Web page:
Percentage peril: small print spells big problems for car makers

May 18, 2023 by

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UK-EU trade agreement looks set to cause headaches on both sides of the Channel in 2024

Beyond the reputations that ‘Handcrafted in England’, ‘Fabriqué en France’ and ‘Prodotto in Italia’ command, where something is built really matters as far as price is concerned.

Shipping costs aside, some countries and trading blocs provide more favourable import tariffs if things are made in specific other countries or trading blocs. For example, Canada, Mexico and the United States have a free-trade agreement that allows goods and services to be sold between those countries with no, or reduced, importation taxes. This brings down costs for citizens buying things produced within the trading bloc.

But while it’s easy to say that wine made from grapes grown and processed in California and contained in a bottle from Indiana is entirely made in the USA, cars are more complex. One individual vehicle might comprise 30,000 components from perhaps five or six different nations. If all those components come from places other than where a vehicle is assembled, can the car be said to originate from its place of manufacture from a trade perspective?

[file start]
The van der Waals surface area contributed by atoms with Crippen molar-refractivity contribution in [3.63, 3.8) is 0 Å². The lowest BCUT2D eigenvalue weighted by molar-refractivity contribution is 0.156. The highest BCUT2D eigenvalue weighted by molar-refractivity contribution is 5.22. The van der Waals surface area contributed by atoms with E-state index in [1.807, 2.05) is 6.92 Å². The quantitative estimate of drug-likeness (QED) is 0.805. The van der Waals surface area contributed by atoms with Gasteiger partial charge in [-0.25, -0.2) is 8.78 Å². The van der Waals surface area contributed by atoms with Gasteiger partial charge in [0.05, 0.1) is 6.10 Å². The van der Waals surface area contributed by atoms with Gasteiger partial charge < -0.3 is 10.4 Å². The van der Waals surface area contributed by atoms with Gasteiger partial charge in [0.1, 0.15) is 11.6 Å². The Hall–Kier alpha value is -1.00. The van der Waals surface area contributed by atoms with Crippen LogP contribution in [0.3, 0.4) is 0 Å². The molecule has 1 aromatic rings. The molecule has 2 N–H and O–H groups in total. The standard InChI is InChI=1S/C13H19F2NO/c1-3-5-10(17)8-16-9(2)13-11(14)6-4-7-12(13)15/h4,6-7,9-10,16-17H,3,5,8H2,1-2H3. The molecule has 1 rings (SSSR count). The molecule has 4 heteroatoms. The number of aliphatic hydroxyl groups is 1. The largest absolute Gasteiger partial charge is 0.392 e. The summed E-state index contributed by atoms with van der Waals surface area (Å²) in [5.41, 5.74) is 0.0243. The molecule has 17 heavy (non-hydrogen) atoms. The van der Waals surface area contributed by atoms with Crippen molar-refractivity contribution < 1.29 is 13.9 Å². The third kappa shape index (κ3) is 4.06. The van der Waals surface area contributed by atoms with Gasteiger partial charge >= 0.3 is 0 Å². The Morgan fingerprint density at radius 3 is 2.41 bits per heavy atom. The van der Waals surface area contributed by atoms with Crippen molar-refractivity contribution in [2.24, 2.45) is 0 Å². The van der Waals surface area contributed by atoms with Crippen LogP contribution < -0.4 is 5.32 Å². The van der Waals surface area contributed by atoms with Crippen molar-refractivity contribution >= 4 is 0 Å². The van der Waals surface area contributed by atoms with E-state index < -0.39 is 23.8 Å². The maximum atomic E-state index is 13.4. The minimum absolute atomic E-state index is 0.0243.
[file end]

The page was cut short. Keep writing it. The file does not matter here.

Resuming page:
A good example of this is the crankshaft in a MINI’s engine, charted by the Guardian in 2017 as it crossed the English Channel three times, covering 2,000 miles in the process. The blank shaft was first sent by a French firm to England for milling, drilling and finishing, before being shipped to Munich where it was installed in a new engine, with that engine then ferried to England for fitment to a car at MINI’s Oxford factory.

What determines whether that MINI is British built or otherwise is a set of legislation known as Rules of Origin, or RoO. These rules currently specify that 55% of the value of the parts that make up a petrol or diesel car, and 40% of the parts that make up an electric car, must be ‘local’ content – meaning the parts come from the country in which the vehicle is built – in order for the vehicle to be considered to originate from that country.